4. “Escalator Over the Hill” is a must-hear, from proto-LMO big band to the perfect pop song (“Why”). What other album has Paul Motian, Linda Rondstadt, Don Cherry, Jack Bruce, Jimmy Lyons, Gato Barbieri, Leroy Jenkins, John McLaughlin, Roswell Rudd and Charlie Haden?

  5. Point taken, Chris. Will try to re-open our ears to later period CB.

    And totally agree re EOtH, which you can download from Amazon here. But otherwise not in print? Loco.

  6. Interesting to finally hear this unit that Lacy has spoken of in interviews for years. I am struck by how modern it sounds, of course 1966 isn’t exactly ancient history, at least not to me. I love the interplay in this band, particularly between drums and piano. This might be the issue that you have with Bley’s later work. It has become settled in a way that this early piece is not. The success of Escalator has led the composer down the big band garden path which seems to get weighted down with horn arrangements whereas here the steaming drums don’t let the horns stay in the same place too long. Thanks for this post. I look forward to the next one.

  7. It’s worth noting that “Oni Puladi” is a re-working of her earlier tune “Ida Lupino.” Hence the anagram.

  8. the main Carla exposure for me has been Paul’s records comprised of mostly Carla tunes, like Footloose, Barrage and Ramblin’. These 2 tracks are great, and serve as a reminder to the importance of composition.

  9. Paul Bley’s Closer (1965, ESP — recently reissued!) features some beautiful Carla Bley tunes including the definitive version of Ida Lupino (in my mind at least).

  10. Man! Great tracks. Hadn’t heard these before. The drum and piano interplay you mentioned is right on. Trying to hunt down a copy now.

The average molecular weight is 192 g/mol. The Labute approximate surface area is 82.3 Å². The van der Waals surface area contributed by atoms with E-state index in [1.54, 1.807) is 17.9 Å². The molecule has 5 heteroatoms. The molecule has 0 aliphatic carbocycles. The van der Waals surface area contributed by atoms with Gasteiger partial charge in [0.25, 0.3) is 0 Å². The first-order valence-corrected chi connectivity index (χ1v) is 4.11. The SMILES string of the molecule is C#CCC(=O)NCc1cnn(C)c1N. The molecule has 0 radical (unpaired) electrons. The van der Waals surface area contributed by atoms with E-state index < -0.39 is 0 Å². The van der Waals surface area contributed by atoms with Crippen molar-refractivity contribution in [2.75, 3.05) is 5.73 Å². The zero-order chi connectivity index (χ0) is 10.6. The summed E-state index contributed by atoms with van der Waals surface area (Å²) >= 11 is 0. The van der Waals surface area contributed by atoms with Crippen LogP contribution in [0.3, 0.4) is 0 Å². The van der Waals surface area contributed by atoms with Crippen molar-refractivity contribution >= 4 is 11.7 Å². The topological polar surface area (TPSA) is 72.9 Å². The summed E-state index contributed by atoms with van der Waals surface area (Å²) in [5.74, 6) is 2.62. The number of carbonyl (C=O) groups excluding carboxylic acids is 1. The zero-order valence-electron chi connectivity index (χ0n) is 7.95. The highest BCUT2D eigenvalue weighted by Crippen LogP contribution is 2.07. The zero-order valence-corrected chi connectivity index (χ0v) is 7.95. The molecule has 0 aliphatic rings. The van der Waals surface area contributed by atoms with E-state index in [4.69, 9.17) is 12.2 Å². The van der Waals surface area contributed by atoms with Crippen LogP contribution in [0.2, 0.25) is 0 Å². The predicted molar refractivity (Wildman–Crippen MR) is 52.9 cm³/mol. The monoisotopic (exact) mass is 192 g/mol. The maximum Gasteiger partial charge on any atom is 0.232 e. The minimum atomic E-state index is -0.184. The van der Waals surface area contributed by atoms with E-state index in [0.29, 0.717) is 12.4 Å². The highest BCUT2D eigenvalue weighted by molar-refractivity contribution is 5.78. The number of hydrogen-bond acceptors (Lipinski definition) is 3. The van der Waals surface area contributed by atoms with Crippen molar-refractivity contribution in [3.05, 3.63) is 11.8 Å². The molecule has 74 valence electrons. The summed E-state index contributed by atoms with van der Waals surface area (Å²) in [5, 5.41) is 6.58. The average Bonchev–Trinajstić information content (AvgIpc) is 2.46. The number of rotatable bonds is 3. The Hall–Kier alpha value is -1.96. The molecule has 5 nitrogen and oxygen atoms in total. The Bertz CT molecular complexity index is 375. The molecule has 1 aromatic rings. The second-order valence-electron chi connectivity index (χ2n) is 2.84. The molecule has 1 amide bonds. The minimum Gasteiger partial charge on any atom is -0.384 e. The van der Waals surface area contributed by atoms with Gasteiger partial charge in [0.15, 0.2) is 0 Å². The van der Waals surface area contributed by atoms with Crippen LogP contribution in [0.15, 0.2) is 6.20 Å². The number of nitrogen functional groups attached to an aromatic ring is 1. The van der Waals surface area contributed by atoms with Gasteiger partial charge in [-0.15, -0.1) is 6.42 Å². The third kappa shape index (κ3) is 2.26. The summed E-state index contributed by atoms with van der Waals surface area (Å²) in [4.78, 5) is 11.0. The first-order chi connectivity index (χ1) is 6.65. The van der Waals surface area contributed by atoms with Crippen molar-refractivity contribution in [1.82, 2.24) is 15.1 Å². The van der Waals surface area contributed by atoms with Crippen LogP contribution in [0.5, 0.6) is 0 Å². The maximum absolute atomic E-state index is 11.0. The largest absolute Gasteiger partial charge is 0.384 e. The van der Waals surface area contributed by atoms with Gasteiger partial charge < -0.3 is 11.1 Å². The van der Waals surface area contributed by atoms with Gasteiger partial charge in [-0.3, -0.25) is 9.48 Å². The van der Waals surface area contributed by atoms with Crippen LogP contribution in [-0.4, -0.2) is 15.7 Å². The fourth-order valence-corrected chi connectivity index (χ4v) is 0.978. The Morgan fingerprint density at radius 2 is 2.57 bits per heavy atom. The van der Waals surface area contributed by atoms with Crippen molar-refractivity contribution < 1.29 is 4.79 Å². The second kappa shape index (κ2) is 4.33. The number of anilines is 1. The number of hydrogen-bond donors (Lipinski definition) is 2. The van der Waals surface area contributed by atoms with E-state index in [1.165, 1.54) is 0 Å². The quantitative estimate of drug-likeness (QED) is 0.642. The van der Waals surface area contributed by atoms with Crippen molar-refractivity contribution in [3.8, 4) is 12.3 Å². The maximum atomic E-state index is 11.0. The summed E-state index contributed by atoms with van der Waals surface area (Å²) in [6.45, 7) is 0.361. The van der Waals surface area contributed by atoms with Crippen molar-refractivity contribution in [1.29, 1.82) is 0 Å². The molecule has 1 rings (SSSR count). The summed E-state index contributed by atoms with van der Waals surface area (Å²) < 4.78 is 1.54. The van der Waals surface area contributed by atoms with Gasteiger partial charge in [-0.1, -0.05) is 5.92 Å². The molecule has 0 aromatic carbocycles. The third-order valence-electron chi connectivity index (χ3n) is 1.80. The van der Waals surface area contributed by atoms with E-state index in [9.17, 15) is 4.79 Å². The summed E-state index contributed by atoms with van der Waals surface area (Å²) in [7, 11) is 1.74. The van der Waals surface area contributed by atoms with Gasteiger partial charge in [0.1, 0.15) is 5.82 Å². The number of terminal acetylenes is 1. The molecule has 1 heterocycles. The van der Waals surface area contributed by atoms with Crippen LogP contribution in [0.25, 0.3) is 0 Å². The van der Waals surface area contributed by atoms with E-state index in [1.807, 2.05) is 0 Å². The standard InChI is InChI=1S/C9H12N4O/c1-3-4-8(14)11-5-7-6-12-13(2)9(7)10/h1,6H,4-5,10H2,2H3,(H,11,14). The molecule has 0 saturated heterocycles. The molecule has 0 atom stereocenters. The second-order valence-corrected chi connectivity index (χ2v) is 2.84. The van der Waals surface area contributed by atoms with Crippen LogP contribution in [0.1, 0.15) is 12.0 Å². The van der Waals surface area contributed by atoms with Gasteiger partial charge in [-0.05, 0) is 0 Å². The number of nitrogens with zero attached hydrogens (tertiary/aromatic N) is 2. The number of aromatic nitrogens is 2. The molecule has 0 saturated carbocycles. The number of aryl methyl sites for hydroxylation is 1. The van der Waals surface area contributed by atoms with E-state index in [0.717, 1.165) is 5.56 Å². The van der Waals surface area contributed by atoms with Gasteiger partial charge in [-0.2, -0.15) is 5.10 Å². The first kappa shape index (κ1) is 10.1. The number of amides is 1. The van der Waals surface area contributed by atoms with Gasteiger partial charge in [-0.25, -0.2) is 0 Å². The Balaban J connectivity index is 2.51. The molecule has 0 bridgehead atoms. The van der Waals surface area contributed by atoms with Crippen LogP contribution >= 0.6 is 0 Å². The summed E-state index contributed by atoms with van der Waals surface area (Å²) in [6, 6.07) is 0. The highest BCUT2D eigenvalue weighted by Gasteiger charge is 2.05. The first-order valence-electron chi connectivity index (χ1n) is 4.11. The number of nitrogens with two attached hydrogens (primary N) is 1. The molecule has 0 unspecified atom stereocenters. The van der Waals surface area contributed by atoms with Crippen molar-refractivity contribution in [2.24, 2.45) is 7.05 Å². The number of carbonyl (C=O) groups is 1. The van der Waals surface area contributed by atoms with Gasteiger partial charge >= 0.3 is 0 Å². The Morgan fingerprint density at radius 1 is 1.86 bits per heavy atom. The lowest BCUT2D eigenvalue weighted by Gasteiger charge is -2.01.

RE: Closer, I recently got the Get Back reissue of that LP. They did a really nice job. Can’t play that one enough.

    -Jim T
    Greenleaf Music
    ***Dave Douglas & Brass Ecstasy ~ Spirit Moves ~ Available Now ***

  11. Yes. Thank you. I see Jim beat me here by a few beats…

    Love this record — and not only is Oni Puladi a re-working of Ida Lupino. It’s literally the same notes played backwards !

    There’s another relatively unremarked book of Carla Bley arrangements on a Gary Burton record called ‘A Genuine Tong Funeral.’ It’s one of my favorites, with Lacy, Rudd, Peacock, Moses, and many others. It is fantastic, and worth searching out — as of a few years ago still findable on CD.

    Carla is an American Giant.

  12. some great tracks (and a great picture too). I don’t know this early Bley, but I see that’ll have to change. And I agree with Chris’s earlier comments – some of her recent stuff, though undoubtable ‘in’, is incredible. Lost Chords Find Paolo Fresu is a beautiful disc – nothing of the wild energy here, but wonderful horn lines, interplay and harmonies.

  13. Found a copy of Escalator Over The Hill. What an incredible sound they achieved on that recording. I believe the sax solos are mostly Gato Barbieri — what a tone!

    Thanks again for leading me down this path.

    -Jim T
    Greenleaf Music
    ***Dave Douglas & Brass Ecstasy ~ Spirit Moves ~ Available Now ***